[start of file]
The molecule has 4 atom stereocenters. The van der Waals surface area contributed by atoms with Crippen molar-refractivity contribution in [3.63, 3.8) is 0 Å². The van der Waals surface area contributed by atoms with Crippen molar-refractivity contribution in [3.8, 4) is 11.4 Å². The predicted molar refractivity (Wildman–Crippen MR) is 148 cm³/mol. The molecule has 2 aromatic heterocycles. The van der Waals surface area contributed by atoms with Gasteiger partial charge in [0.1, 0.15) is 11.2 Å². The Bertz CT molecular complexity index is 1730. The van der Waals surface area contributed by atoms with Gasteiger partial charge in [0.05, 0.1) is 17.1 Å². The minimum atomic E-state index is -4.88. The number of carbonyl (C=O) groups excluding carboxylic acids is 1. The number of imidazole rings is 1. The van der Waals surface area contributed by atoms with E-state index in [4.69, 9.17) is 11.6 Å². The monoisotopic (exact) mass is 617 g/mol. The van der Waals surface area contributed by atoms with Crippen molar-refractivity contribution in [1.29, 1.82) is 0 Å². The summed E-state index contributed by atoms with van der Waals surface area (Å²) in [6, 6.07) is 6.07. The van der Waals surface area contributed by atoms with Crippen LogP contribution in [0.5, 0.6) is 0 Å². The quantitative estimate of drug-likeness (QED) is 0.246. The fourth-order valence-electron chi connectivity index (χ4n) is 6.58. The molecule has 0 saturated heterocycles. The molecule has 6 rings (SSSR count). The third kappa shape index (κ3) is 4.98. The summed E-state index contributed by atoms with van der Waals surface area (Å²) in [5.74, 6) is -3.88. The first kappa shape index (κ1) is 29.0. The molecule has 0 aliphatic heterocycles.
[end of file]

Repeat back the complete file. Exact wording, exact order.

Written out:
The molecule has 4 atom stereocenters. The van der Waals surface area contributed by atoms with Crippen molar-refractivity contribution in [3.63, 3.8) is 0 Å². The van der Waals surface area contributed by atoms with Crippen molar-refractivity contribution in [3.8, 4) is 11.4 Å². The predicted molar refractivity (Wildman–Crippen MR) is 148 cm³/mol. The molecule has 2 aromatic heterocycles. The van der Waals surface area contributed by atoms with Gasteiger partial charge in [0.1, 0.15) is 11.2 Å². The Bertz CT molecular complexity index is 1730. The van der Waals surface area contributed by atoms with Gasteiger partial charge in [0.05, 0.1) is 17.1 Å². The minimum atomic E-state index is -4.88. The number of carbonyl (C=O) groups excluding carboxylic acids is 1. The number of imidazole rings is 1. The van der Waals surface area contributed by atoms with E-state index in [4.69, 9.17) is 11.6 Å². The monoisotopic (exact) mass is 617 g/mol. The van der Waals surface area contributed by atoms with Crippen molar-refractivity contribution in [1.29, 1.82) is 0 Å². The summed E-state index contributed by atoms with van der Waals surface area (Å²) in [6, 6.07) is 6.07. The van der Waals surface area contributed by atoms with Crippen LogP contribution in [0.5, 0.6) is 0 Å². The quantitative estimate of drug-likeness (QED) is 0.246. The fourth-order valence-electron chi connectivity index (χ4n) is 6.58. The molecule has 0 saturated heterocycles. The molecule has 6 rings (SSSR count). The third kappa shape index (κ3) is 4.98. The summed E-state index contributed by atoms with van der Waals surface area (Å²) in [5.74, 6) is -3.88. The first kappa shape index (κ1) is 29.0. The molecule has 0 aliphatic heterocycles.